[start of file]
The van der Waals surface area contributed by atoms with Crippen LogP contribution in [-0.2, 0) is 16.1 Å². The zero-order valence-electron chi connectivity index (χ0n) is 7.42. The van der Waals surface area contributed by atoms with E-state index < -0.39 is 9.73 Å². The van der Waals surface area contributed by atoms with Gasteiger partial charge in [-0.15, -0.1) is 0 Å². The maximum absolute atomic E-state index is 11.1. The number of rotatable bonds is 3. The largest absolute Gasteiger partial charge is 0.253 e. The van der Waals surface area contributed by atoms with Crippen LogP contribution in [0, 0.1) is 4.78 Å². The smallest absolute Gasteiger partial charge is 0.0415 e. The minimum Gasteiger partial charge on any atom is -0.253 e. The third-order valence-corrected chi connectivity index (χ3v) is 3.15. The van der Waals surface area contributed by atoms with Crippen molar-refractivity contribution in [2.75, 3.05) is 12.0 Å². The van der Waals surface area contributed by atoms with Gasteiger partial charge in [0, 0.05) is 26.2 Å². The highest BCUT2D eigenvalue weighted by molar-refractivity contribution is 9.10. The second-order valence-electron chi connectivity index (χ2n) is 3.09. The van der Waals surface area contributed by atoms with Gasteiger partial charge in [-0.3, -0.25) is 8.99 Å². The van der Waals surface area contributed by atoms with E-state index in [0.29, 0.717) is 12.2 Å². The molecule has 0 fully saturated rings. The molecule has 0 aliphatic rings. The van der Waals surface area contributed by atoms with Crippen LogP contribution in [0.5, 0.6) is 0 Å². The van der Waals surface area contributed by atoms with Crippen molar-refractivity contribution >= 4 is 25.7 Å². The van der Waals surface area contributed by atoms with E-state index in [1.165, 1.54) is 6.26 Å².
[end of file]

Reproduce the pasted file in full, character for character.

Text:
The van der Waals surface area contributed by atoms with Crippen LogP contribution in [-0.2, 0) is 16.1 Å². The zero-order valence-electron chi connectivity index (χ0n) is 7.42. The van der Waals surface area contributed by atoms with E-state index < -0.39 is 9.73 Å². The van der Waals surface area contributed by atoms with Gasteiger partial charge in [-0.15, -0.1) is 0 Å². The maximum absolute atomic E-state index is 11.1. The number of rotatable bonds is 3. The largest absolute Gasteiger partial charge is 0.253 e. The van der Waals surface area contributed by atoms with Crippen LogP contribution in [0, 0.1) is 4.78 Å². The smallest absolute Gasteiger partial charge is 0.0415 e. The minimum Gasteiger partial charge on any atom is -0.253 e. The third-order valence-corrected chi connectivity index (χ3v) is 3.15. The van der Waals surface area contributed by atoms with Crippen molar-refractivity contribution in [2.75, 3.05) is 12.0 Å². The van der Waals surface area contributed by atoms with Gasteiger partial charge in [0, 0.05) is 26.2 Å². The highest BCUT2D eigenvalue weighted by molar-refractivity contribution is 9.10. The second-order valence-electron chi connectivity index (χ2n) is 3.09. The van der Waals surface area contributed by atoms with Gasteiger partial charge in [-0.3, -0.25) is 8.99 Å². The van der Waals surface area contributed by atoms with E-state index in [0.29, 0.717) is 12.2 Å². The molecule has 0 fully saturated rings. The molecule has 0 aliphatic rings. The van der Waals surface area contributed by atoms with Crippen LogP contribution in [0.5, 0.6) is 0 Å². The van der Waals surface area contributed by atoms with Crippen molar-refractivity contribution >= 4 is 25.7 Å². The van der Waals surface area contributed by atoms with E-state index in [1.165, 1.54) is 6.26 Å².